The pilot stage of a 230-kilometre Great Eastern Trail walk along the state's East Coast could be ready for operation as soon as this year, developers say.
The first stretch of the walk would see a 29-kilometre trail laid out between Bicheno and Lagoon Beach near Elephant Pass.
Pilot stage project facilitator Andrew MacGregor said while the Bicheno to Lagoon Beach stage would require little new infrastructure, some of the remaining stages between the trail’s endpoints at Musselroe Bay and Swansea would require more work from developers.
“I think that most of it will be done within say five years,” Mr MacGregor said.
“There are some sections which will be a lot longer than that; there's a couple of really complicated sections that will require a lot of work but that's no reason why people can't start using the trail.”
Mr MacGregor said the trail would be designed to emulate similar walking experiences popular in Europe.
“It's designed so you can have a bushwalk with a pack on and go for long walks, but it's also designed as what’s called a step-on step-off, so that somebody can stay in accommodation overnight somewhere along the trail.
“The next day they can maybe walk to the next accommodation and not have to carry their gear because the accommodation people will forward that through for them.”
Much of the discussion surrounding construction of the trail has involved the maintenance of habitats for endangered and protected species.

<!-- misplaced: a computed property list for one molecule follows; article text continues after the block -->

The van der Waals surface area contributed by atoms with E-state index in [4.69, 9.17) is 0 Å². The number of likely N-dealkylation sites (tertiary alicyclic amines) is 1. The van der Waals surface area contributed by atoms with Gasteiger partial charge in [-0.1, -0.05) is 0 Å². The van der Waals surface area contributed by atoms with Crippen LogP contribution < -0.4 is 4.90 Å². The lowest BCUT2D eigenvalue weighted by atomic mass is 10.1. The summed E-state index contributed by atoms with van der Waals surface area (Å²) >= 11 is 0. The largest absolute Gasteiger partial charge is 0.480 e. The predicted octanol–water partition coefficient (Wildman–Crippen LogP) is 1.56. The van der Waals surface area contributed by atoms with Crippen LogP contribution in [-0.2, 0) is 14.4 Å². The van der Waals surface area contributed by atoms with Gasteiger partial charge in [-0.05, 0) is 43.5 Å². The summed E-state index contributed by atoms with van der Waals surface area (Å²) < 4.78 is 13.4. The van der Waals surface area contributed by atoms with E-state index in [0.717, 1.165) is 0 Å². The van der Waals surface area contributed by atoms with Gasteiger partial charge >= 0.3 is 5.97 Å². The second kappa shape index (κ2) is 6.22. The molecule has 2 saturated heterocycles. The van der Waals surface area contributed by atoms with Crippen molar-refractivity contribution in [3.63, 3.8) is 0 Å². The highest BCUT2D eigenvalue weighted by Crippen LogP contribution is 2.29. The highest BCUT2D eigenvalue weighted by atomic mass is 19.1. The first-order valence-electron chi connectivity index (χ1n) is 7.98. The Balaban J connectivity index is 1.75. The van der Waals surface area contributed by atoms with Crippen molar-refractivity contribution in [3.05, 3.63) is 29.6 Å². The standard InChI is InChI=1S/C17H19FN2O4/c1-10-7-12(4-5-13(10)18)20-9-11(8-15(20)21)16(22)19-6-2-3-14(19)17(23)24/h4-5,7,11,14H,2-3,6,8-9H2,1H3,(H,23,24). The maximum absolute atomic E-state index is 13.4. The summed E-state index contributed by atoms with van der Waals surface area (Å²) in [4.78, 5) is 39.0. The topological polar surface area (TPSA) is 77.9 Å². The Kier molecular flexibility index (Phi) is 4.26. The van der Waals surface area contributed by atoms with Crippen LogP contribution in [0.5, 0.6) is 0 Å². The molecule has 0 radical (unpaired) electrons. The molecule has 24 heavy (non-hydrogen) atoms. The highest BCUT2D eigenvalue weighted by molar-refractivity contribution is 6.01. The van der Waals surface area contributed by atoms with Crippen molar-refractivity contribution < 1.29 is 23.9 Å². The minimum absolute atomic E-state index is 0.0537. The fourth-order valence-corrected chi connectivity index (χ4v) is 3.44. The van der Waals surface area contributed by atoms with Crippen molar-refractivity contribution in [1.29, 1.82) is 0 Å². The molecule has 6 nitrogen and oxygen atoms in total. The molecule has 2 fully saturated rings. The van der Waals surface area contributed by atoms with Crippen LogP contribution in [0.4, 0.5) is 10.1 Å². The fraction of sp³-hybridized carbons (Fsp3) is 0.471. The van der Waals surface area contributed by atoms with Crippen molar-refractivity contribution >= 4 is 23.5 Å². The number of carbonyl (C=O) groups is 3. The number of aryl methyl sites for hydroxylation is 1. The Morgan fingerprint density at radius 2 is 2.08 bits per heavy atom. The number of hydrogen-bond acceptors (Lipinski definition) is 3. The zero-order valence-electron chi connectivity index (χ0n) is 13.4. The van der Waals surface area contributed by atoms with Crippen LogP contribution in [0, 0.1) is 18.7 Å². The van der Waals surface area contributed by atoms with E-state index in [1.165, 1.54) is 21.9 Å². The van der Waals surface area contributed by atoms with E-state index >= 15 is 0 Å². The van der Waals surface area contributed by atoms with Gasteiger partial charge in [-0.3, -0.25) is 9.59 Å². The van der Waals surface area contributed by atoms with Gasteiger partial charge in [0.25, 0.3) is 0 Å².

Great Eastern Trail working group member Melanie Kelly said developers were particularly mindful of encouraging users of the trail to respect the environment around them.
“The trail is looking at doing beach walking in certain stretches and we have some of the most significant shorebird beaches possibly in Australia,” Ms Kelly said.
“It's absolutely paramount that we look after those really sensitive values, particularly the shorebirds nesting and foraging on the beaches and obviously the Aboriginal heritage values.
“We’ve got to look after what we've got, otherwise you don't really have anything valuable for people to come and see.”
Break O’Day mayor Mick Tucker said he expected the trail would prove popular with tourists.
“Council sees this as a truly unique way to explore our region and we hope it will give Tasmanians and tourists alike a new reason to visit Break O’Day,” Cr Tucker said.